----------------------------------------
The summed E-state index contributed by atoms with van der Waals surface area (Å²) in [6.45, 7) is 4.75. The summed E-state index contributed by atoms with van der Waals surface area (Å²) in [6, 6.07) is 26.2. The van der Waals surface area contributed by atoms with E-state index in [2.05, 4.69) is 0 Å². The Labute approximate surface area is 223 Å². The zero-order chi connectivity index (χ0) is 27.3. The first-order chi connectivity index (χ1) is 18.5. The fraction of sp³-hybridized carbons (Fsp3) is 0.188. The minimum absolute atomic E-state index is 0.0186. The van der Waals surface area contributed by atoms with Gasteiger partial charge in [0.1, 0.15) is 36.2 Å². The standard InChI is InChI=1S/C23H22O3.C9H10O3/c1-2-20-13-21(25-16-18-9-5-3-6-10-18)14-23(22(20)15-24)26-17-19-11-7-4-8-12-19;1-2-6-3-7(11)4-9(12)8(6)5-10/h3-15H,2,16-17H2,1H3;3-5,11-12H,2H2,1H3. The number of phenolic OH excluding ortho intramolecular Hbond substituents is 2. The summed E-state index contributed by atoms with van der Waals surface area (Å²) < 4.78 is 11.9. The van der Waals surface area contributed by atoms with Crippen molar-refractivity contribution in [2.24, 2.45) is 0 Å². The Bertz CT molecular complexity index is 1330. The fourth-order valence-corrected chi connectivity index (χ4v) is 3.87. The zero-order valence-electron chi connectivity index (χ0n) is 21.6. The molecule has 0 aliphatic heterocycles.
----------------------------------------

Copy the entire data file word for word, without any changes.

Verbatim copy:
The summed E-state index contributed by atoms with van der Waals surface area (Å²) in [6.45, 7) is 4.75. The summed E-state index contributed by atoms with van der Waals surface area (Å²) in [6, 6.07) is 26.2. The van der Waals surface area contributed by atoms with E-state index in [2.05, 4.69) is 0 Å². The Labute approximate surface area is 223 Å². The zero-order chi connectivity index (χ0) is 27.3. The first-order chi connectivity index (χ1) is 18.5. The fraction of sp³-hybridized carbons (Fsp3) is 0.188. The minimum absolute atomic E-state index is 0.0186. The van der Waals surface area contributed by atoms with Gasteiger partial charge in [0.1, 0.15) is 36.2 Å². The standard InChI is InChI=1S/C23H22O3.C9H10O3/c1-2-20-13-21(25-16-18-9-5-3-6-10-18)14-23(22(20)15-24)26-17-19-11-7-4-8-12-19;1-2-6-3-7(11)4-9(12)8(6)5-10/h3-15H,2,16-17H2,1H3;3-5,11-12H,2H2,1H3. The number of phenolic OH excluding ortho intramolecular Hbond substituents is 2. The summed E-state index contributed by atoms with van der Waals surface area (Å²) < 4.78 is 11.9. The van der Waals surface area contributed by atoms with Crippen molar-refractivity contribution in [2.24, 2.45) is 0 Å². The Bertz CT molecular complexity index is 1330. The fourth-order valence-corrected chi connectivity index (χ4v) is 3.87. The zero-order valence-electron chi connectivity index (χ0n) is 21.6. The molecule has 0 aliphatic heterocycles.